To run this converter, select the link_template.ld file in the project linkscript directory, right-click and select Tools -> Convert to Freemarker template. The file will be converted and saved as linkscript.ldt.


Disabling the comparison


By default, the Freemarker generated linker script is compared with the linker script generated with the old-style generator. This can be used to highlight differences between the scripts and allow for the user to correct any problems. The comparison can be disabled by unchecking the preference:

LPCXpresso -> Default Tool settings -> compare old and new linker scripts

or by using the following setting in a template

<#global skipCompare=true> 


Restoring LPCXpresso IDE V7.8.0 and earlier behavior


The original 7.8.0 and earlier behaviour can be restored by clearing (un-checking) the preference:

LPCXpresso -> Default Tool settings -> Use Freemarker linker script templates

As old-style linker script templates are now deprecated and will be removed from a future LPCXpresso release, it is strongly recommended that any local linker script templates are converted to use Freemarker templates as soon as possible.


Headless (Command line) Builds


The default behaviour of Headless builds is to mirror the behaviour of the GUI. As it may not be simple to set appropriate workspace preferences in the Headless environment, there are two ENVIRONMENT variables that may be used to control the behaviour:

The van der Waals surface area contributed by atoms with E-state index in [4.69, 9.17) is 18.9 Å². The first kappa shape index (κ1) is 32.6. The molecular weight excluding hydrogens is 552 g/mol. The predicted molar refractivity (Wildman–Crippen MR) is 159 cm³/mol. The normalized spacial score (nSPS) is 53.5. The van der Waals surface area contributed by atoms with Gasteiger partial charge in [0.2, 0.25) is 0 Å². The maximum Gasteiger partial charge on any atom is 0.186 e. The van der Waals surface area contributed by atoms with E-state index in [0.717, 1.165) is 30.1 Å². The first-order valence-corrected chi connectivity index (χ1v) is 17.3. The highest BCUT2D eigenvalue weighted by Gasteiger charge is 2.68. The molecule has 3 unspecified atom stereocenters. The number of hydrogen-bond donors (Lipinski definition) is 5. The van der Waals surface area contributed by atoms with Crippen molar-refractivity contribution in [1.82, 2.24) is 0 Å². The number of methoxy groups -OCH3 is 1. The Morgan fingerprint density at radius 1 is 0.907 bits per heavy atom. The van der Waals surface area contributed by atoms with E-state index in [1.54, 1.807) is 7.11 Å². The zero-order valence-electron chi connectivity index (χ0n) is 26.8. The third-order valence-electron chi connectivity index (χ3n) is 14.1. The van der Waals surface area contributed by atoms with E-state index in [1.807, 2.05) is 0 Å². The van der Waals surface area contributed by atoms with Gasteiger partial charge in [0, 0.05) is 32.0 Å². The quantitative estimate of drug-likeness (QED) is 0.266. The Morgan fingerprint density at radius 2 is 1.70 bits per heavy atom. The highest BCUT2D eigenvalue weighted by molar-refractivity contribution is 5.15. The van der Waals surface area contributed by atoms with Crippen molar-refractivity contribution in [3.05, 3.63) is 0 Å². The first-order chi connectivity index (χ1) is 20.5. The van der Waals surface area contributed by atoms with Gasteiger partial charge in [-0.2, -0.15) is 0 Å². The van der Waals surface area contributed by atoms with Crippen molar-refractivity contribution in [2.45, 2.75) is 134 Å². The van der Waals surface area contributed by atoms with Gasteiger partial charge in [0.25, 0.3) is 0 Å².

• set this (to ANY value) to disable the use of Freemarker template. This is equivalent to the unchecking the Use Freemarker linker script template preference, described above.



  • set this (to ANY value) to disable reporting an error when old-style templates exist in the project. A comparison between old and Freemarker generated linker scripts will still be performed and differences will be reported in the Headless Build Log.




Found old-style linker script templates, but using Freemarker linker script templates.

This error is caused by have an old-style linker script template (a file with an "ld" file extension) in the project linkscripts directory. The consequences are that the generated linker script  will not include any changes made by the old-style linker script template. To fix this issue, either

  • convert the linker script template to a Freemarker template (preferred)
  • switch off the Freemarker linker script templates. See 'Restoring LPCXpresso IDE V7.8.0 and earlier behaviour' (above).

This error is not reported if a Freemarker linker template (file with an "ldt" file extension) is found in the linkscripts directory.


User aborted linker script generation

This error will be reported in the Build log when Cancel is pressed on the "Found old-style..." error dialog.


Differences in linker scripts

When comparing Freemarker and old-style generated linker scripts, differences are reported in a dialog. Typically these errors will be reported if an old-style template is used. The differences are listed in the dialog, prefixed with <<< or >>> and the line number. Pressing OK to close the dialog accepts the difference and the build will continue. Pressing Cancel will cause an error to be reported in the Build log.


Comparison of Freemarker and old-style linker scripts failed